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Postby Reiver » Mon May 16, 2011 3:17 pm

It was a decent enough episode but again i'm stumped by some of the changes and as to why they've made them.

Robert wanting to fight in the joust and not the melee. It's wrong for the TV character and the book character to want to fight with lances and it's not as if the melee isn't mentioned (in the gay scene and council meeting of previous ep).

Littlefinger saying "cut her throat and be done with it" rather than "give her a kiss, a steel kiss" after his "ugly woman metaphor". It's cruder and more simplistic and smacks of change for the sake of it. They also do away with Littlefinger's explanation of how agreeing to kill Dany (whose absence from the ep was a blessing) in the way they do forestalls it. this is such an important thing as it shows both how astute a player of the game Baelish is and how inept Ned is. It's also important in building some of the trust Ned has for Littlefinger. I'd much rather have this scene than the (figurative) willy waving between Varys and Petyr or the (literal) willy waving from Theon.

Lastly there's the Jamie fight.I'm fine with the way they did it although i think them doing away with Jory's sacrifice stripped the scene of at least some of the tragedy and heroism. The spear through the leg works as it's a nice twist on the cliched circle fight from so many films but why not have Ned finish with crawling to Jory? The scene of him cradling him in his arms is one of the most affecting in the book so to skip this pathos for a shot of him on one knee (not even crawling) was just meh.

Twas nice to have the IDs of the two dungeon conspirators confirmed though.

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Postby Yodith » Mon May 16, 2011 10:06 pm

Reiver wrote:It was a decent enough episode but again i'm stumped by some of the changes and as to why they've made them.

Robert wanting to fight in the joust and not the melee. It's wrong for the TV character and the book character to want to fight with lances and it's not as if the melee isn't mentioned (in the gay scene and council meeting of previous ep).


I suspect that the main reason is that Robert is spectacularly unsuited to the joust, while he's certainly beefy enough to hold his own in the melee. Given the role of jousting in knighthood in general, his unsuitability for jousting serves to remind people who haven't read the books how far he has fallen and how badly suited to the kingship he is too.

Personally I really enjoyed the exchange between Littlefinger and Varys and thought that it helped introduce some more subtle plot elements that would have been very difficult to get across in the TV medium otherwise, such as hints that Varys might not be as loyal as you might think and that Littlefinger is very much playing his own game and has dirtier hands than you might think. It was a great scene and one that my girlfriend (who hasn't read the books) got a lot out of it.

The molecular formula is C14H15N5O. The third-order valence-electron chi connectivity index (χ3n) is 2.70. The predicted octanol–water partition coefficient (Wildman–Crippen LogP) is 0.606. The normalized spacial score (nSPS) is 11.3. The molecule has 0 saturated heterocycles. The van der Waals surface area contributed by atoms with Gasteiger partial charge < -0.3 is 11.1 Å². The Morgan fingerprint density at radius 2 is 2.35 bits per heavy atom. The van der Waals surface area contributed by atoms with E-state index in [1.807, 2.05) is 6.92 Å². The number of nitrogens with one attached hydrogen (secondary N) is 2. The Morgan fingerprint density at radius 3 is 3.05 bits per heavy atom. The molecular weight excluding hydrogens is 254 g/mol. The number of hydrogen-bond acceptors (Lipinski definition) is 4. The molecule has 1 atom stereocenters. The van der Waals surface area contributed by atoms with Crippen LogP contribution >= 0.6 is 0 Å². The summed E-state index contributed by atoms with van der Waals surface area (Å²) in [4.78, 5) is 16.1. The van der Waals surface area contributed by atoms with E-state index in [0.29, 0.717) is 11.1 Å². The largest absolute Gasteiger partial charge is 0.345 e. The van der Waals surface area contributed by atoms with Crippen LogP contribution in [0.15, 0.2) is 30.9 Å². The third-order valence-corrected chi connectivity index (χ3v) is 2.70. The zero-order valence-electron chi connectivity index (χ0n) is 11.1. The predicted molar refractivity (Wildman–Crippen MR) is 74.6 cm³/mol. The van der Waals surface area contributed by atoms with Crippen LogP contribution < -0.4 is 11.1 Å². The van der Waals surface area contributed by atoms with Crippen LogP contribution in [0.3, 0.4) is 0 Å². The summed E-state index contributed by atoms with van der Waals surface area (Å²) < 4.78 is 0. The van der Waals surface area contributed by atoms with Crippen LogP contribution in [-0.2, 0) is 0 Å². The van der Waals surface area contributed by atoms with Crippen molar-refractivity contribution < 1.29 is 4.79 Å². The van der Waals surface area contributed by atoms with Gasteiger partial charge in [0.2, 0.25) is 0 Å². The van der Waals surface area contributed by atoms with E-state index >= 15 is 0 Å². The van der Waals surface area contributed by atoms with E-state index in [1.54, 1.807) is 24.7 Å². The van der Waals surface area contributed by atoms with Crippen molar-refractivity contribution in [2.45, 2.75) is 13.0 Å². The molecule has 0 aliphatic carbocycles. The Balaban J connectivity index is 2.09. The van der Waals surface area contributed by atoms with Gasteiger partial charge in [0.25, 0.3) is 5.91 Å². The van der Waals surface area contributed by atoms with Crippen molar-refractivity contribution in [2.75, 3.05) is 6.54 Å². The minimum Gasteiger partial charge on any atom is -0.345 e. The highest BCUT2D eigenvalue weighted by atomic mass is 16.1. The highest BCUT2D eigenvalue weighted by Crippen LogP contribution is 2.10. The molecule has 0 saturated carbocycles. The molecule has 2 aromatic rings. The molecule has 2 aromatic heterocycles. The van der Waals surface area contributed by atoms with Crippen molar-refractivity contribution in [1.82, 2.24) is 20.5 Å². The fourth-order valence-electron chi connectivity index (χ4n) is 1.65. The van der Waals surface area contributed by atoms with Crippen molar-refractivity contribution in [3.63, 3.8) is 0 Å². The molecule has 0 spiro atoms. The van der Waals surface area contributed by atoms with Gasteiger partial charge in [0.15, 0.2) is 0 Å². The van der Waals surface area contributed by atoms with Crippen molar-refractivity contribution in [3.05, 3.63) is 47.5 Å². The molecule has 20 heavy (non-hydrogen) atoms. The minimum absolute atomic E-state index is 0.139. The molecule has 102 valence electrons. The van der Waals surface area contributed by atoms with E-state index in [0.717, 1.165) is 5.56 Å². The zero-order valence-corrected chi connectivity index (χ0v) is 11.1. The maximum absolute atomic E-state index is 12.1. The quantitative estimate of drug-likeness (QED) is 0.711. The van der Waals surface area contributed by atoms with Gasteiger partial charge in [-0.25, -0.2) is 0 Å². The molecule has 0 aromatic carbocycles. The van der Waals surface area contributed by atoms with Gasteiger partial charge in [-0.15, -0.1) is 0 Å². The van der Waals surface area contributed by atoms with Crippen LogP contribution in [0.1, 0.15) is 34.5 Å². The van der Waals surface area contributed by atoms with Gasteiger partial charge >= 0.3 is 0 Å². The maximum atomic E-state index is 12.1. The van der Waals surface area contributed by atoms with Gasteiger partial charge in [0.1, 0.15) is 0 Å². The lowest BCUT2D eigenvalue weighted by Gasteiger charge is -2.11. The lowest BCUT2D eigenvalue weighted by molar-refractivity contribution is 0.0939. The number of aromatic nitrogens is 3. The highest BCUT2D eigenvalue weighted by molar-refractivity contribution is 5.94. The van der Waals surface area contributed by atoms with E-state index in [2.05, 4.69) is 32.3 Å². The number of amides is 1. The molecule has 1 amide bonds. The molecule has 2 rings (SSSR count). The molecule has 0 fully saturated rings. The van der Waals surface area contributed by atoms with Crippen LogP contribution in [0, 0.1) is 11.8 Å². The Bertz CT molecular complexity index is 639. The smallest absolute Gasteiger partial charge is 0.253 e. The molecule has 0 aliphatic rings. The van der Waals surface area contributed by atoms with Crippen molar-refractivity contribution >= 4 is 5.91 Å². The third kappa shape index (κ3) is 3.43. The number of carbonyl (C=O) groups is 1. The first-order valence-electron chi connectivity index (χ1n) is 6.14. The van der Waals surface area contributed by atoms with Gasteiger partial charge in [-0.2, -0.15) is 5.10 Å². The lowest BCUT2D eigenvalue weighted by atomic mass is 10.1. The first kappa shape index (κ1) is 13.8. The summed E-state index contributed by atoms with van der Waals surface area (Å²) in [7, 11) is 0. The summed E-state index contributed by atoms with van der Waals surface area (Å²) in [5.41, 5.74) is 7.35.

I do think that you are being far too over analytical and not taking into account that because of the nature of the medium, the way the story is told has to change. The extra scenes with Theon are clearly setting up his prominent role in ACOK. In the books he is little more than a background character during AGOT and a lot of the backstory is filled in through internal monologues during his early ACOK chapters. I'd expect to see quite a bit more of Theon before the end of this season, especially if we get to see The Whispering Wood, as this will make events that come later all the more shocking.
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Postby deetz » Mon May 16, 2011 10:33 pm

Yodith wrote:Personally I really enjoyed the exchange between Littlefinger and Varys and thought that it helped introduce some more subtle plot elements that would have been very difficult to get across in the TV medium otherwise, such as hints that Varys might not be as loyal as you might think and that Littlefinger is very much playing his own game and has dirtier hands than you might think. It was a great scene and one that my girlfriend (who hasn't read the books) got a lot out of it.


Just finished it now and have to agree with you. That exchange was brilliant. Two men who can't fight with swords using their words :D

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Postby Reiver » Tue May 17, 2011 8:43 am

Two men whose position is almost entirely based on knowing what others don't airing their dirty laundry. It seems very ill judged for either to reveal so much of their hands like that and i feel it weakens the characterisation. The book is great because of the subtleties and a change in medium does not have to abandon them all to go for a more blatant and frankly dumber approach if anything they should be showing us rather than telling in a TV show. I'd prefer stage whispers than this.

I may be over analytical but i'm really trying to justify my sentiments with specifics rather than a wooly "i feel that...". I can see exactly what they're doing with Theon and to an extent most of the other characters but i think it's clumsy and artless exposition for the most part. It's also a topic that has been squirmingly covered at least 4 or 5 times. It's not a terrible series but it doesn't do the books justice and pales in comparison to shows like Rome and Deadwood. I'm watching the Borgias at the same time as this and while it's far from excellent it's a much, much slicker and more competent production than this.

I'd expect to see quite a bit more of Theon before the end of this season, especially if we get to see The Whispering Wood, as this will make events that come later all the more shocking.

You see i think the exact opposite. They've over egged the pudding to the extent that Theon's betrayal seems inevitable now. hell even the whores are taunting him. Spending time on his relationship with Robb would have the effect you're talking about not having everyone laugh at him being a hostage and at odds with the Starks.